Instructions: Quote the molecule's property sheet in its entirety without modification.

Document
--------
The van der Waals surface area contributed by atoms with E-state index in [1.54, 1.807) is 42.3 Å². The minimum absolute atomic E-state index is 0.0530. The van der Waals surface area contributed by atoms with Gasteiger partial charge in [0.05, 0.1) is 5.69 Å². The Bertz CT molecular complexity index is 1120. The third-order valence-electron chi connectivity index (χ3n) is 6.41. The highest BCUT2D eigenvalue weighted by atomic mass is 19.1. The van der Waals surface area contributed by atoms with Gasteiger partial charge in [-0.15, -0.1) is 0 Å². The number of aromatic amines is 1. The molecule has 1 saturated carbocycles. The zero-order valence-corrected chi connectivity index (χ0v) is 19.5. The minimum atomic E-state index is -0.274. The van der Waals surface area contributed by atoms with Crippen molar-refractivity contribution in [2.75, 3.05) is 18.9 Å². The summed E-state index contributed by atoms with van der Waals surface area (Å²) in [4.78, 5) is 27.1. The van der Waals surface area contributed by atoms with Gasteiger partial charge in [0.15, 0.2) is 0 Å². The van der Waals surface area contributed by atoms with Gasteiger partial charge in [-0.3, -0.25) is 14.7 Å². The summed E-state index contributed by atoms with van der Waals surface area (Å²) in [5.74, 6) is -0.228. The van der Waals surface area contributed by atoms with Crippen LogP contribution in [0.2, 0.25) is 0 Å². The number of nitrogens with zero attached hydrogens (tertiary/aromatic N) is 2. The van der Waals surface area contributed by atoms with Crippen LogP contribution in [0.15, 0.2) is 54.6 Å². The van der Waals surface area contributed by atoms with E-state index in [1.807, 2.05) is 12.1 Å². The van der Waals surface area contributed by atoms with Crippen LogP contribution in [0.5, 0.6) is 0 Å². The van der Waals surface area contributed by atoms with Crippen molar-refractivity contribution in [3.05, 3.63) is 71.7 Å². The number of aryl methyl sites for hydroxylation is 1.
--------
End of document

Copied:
The van der Waals surface area contributed by atoms with E-state index in [1.54, 1.807) is 42.3 Å². The minimum absolute atomic E-state index is 0.0530. The van der Waals surface area contributed by atoms with Gasteiger partial charge in [0.05, 0.1) is 5.69 Å². The Bertz CT molecular complexity index is 1120. The third-order valence-electron chi connectivity index (χ3n) is 6.41. The highest BCUT2D eigenvalue weighted by atomic mass is 19.1. The van der Waals surface area contributed by atoms with Gasteiger partial charge in [-0.15, -0.1) is 0 Å². The number of aromatic amines is 1. The molecule has 1 saturated carbocycles. The zero-order valence-corrected chi connectivity index (χ0v) is 19.5. The minimum atomic E-state index is -0.274. The van der Waals surface area contributed by atoms with Crippen molar-refractivity contribution in [2.75, 3.05) is 18.9 Å². The summed E-state index contributed by atoms with van der Waals surface area (Å²) in [4.78, 5) is 27.1. The van der Waals surface area contributed by atoms with Gasteiger partial charge in [0.15, 0.2) is 0 Å². The van der Waals surface area contributed by atoms with Gasteiger partial charge in [-0.3, -0.25) is 14.7 Å². The summed E-state index contributed by atoms with van der Waals surface area (Å²) in [5.74, 6) is -0.228. The van der Waals surface area contributed by atoms with Crippen LogP contribution in [0.2, 0.25) is 0 Å². The number of nitrogens with zero attached hydrogens (tertiary/aromatic N) is 2. The van der Waals surface area contributed by atoms with Crippen LogP contribution in [0.15, 0.2) is 54.6 Å². The van der Waals surface area contributed by atoms with E-state index in [1.807, 2.05) is 12.1 Å². The van der Waals surface area contributed by atoms with Crippen LogP contribution in [0.5, 0.6) is 0 Å². The van der Waals surface area contributed by atoms with Crippen molar-refractivity contribution in [3.05, 3.63) is 71.7 Å². The number of aryl methyl sites for hydroxylation is 1.